During GG IV, one of the expedition members was Roberta Ayres, MSc., an Academy educator who runs our nature center (see earlier blogs). Roberta’s mission was to assess the level of knowledge of biodiversity in the islands’ school system, assess the likely impact of the posters, and to discover what else we might do to raise biodiversity awareness through the schools. I have written a number of blogs about how the posters were ultimately produced, thanks largely to the efforts of Velma Schnoll, Docent Coordinator and Jim Boyer of our CAS Docent Council (see below) and with funding from STeP UP.

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Posters, GG V. from V. Schnoll presentation, 2011.

Gulf of Guinea Expedition V was a largely educational mission dedicated to the distribution on both islands (see earlier blogs) of the 200 posters we produced, and this was accomplished by Mrs Schnoll, Andrew Stanbridge (our photographer), and I, along with a host of local friends, including Marnie Saidi of Príncipe and Antonio Fernando of São Tomé. A very central figure in all of our endeavors, both scientific and educational since the very first expedition in 2001 has been Quintino Quade of STeP UP. Readers will know that he appears in virtually every blog since the first one.

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Poster distribution. [all photos A. Stanbridge-GG V; from V. Schnoll presentation, 2011]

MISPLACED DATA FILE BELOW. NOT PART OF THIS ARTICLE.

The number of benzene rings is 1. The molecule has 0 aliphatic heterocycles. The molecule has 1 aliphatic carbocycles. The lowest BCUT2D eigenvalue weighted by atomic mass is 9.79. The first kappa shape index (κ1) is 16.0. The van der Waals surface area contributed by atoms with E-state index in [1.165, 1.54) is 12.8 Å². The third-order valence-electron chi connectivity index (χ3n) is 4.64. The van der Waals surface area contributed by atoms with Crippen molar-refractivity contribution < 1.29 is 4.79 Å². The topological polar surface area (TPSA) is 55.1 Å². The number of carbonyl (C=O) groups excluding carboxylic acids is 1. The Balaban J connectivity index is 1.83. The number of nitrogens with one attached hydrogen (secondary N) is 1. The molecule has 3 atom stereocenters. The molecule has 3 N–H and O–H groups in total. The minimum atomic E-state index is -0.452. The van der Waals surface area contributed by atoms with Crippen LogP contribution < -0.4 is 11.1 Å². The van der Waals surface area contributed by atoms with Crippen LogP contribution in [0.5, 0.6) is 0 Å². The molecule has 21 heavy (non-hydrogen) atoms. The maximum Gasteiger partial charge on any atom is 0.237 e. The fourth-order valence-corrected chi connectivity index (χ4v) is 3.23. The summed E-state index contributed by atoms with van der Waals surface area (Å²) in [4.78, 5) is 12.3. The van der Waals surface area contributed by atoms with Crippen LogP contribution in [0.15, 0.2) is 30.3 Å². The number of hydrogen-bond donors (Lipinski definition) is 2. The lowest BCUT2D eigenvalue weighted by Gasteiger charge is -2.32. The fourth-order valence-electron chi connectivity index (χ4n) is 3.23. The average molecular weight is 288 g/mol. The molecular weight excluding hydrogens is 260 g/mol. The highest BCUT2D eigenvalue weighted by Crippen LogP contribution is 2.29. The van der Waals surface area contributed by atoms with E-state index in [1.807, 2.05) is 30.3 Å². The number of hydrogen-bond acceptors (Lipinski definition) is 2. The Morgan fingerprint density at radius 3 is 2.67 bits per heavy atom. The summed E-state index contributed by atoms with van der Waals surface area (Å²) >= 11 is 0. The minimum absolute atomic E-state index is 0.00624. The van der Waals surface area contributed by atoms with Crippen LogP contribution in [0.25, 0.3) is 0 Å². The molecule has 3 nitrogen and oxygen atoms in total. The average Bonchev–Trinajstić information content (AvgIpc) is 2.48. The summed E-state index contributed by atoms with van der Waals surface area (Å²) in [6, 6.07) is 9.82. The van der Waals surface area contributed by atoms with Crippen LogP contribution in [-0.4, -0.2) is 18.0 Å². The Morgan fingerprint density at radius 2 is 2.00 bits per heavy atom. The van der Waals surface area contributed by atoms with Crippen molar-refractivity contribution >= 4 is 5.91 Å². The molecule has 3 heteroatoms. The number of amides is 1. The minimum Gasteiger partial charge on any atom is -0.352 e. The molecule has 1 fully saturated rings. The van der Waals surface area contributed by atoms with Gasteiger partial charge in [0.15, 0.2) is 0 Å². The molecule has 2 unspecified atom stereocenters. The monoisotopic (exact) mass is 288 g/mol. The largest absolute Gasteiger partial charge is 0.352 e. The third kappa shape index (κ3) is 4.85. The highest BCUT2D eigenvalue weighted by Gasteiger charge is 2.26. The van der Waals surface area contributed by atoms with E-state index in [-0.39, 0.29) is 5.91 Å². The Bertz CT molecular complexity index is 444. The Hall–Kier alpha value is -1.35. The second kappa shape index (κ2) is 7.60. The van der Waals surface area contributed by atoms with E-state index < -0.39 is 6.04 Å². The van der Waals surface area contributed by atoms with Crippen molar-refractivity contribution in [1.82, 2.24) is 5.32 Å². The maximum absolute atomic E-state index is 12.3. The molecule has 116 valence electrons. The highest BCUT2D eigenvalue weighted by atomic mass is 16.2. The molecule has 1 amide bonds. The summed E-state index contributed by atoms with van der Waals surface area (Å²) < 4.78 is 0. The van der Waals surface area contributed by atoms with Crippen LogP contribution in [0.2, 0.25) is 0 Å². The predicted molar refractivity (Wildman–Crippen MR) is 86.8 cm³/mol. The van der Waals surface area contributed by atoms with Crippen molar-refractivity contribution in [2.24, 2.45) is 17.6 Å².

At the same, we continued to pursue information on our ultimate goal which is the creation of a Gulf of Guinea Biodiversity Center, a place on the islands where the citizens can access all of the information being gathered about the environment, and which can serve as a clearing house for all science and natural history research on the islands. Over the years, we have shared this idea with many citizens and foreign researchers on São Tomé and Príncipe.

In Part I of this blog, I described the scientific goals of GG VI (which begins next month) and introduced the investigators who will be on the expedition. The education component (Part II) is meant to build upon the efforts of GG V, and two educators will be coming along as well: Roberta Ayres (GG IV) and Velma Schnoll (GG V).